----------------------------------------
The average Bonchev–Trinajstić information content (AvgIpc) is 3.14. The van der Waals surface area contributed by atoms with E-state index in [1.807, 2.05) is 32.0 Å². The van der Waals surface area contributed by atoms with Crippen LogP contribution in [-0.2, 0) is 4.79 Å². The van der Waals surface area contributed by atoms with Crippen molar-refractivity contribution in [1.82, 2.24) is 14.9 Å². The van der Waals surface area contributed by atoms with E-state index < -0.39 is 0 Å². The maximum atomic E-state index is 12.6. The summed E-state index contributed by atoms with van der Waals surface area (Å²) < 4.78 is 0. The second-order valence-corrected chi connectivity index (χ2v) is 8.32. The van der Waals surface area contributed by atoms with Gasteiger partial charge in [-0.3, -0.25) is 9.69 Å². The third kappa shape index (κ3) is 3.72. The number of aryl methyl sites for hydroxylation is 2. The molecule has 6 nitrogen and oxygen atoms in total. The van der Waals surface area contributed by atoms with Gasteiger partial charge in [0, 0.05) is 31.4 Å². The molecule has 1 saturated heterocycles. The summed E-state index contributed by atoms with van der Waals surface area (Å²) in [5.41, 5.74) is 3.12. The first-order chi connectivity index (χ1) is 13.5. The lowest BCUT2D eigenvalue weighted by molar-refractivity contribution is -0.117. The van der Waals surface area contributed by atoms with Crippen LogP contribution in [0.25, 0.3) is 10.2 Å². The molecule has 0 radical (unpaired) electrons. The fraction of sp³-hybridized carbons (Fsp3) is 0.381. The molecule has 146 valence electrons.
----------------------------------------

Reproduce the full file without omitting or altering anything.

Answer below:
The average Bonchev–Trinajstić information content (AvgIpc) is 3.14. The van der Waals surface area contributed by atoms with E-state index in [1.807, 2.05) is 32.0 Å². The van der Waals surface area contributed by atoms with Crippen LogP contribution in [-0.2, 0) is 4.79 Å². The van der Waals surface area contributed by atoms with Crippen molar-refractivity contribution in [1.82, 2.24) is 14.9 Å². The van der Waals surface area contributed by atoms with E-state index < -0.39 is 0 Å². The maximum atomic E-state index is 12.6. The summed E-state index contributed by atoms with van der Waals surface area (Å²) < 4.78 is 0. The second-order valence-corrected chi connectivity index (χ2v) is 8.32. The van der Waals surface area contributed by atoms with Gasteiger partial charge in [-0.3, -0.25) is 9.69 Å². The third kappa shape index (κ3) is 3.72. The number of aryl methyl sites for hydroxylation is 2. The molecule has 6 nitrogen and oxygen atoms in total. The van der Waals surface area contributed by atoms with Gasteiger partial charge in [0, 0.05) is 31.4 Å². The molecule has 1 saturated heterocycles. The summed E-state index contributed by atoms with van der Waals surface area (Å²) in [5.41, 5.74) is 3.12. The first-order chi connectivity index (χ1) is 13.5. The lowest BCUT2D eigenvalue weighted by molar-refractivity contribution is -0.117. The van der Waals surface area contributed by atoms with Crippen LogP contribution in [0.25, 0.3) is 10.2 Å². The molecule has 0 radical (unpaired) electrons. The fraction of sp³-hybridized carbons (Fsp3) is 0.381. The molecule has 146 valence electrons.